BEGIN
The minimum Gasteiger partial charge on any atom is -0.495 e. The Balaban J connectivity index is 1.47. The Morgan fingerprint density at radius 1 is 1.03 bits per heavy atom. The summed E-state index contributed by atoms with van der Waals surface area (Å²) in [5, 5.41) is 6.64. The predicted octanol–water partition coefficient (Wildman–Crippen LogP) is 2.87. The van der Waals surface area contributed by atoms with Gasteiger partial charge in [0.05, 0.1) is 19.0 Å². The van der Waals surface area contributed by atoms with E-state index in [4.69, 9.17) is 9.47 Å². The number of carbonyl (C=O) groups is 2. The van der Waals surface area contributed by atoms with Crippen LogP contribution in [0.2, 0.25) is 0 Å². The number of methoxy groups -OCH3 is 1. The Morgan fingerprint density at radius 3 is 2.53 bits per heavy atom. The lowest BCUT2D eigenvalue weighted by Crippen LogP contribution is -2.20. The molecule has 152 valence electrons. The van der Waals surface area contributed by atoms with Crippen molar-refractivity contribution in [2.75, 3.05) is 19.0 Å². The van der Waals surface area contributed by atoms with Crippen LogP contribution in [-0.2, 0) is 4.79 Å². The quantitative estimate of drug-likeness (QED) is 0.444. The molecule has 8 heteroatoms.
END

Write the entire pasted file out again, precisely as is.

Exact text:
The minimum Gasteiger partial charge on any atom is -0.495 e. The Balaban J connectivity index is 1.47. The Morgan fingerprint density at radius 1 is 1.03 bits per heavy atom. The summed E-state index contributed by atoms with van der Waals surface area (Å²) in [5, 5.41) is 6.64. The predicted octanol–water partition coefficient (Wildman–Crippen LogP) is 2.87. The van der Waals surface area contributed by atoms with Gasteiger partial charge in [0.05, 0.1) is 19.0 Å². The van der Waals surface area contributed by atoms with E-state index in [4.69, 9.17) is 9.47 Å². The number of carbonyl (C=O) groups is 2. The van der Waals surface area contributed by atoms with Crippen LogP contribution in [0.2, 0.25) is 0 Å². The number of methoxy groups -OCH3 is 1. The Morgan fingerprint density at radius 3 is 2.53 bits per heavy atom. The lowest BCUT2D eigenvalue weighted by Crippen LogP contribution is -2.20. The molecule has 152 valence electrons. The van der Waals surface area contributed by atoms with Crippen molar-refractivity contribution in [2.75, 3.05) is 19.0 Å². The van der Waals surface area contributed by atoms with Crippen LogP contribution in [-0.2, 0) is 4.79 Å². The quantitative estimate of drug-likeness (QED) is 0.444. The molecule has 8 heteroatoms.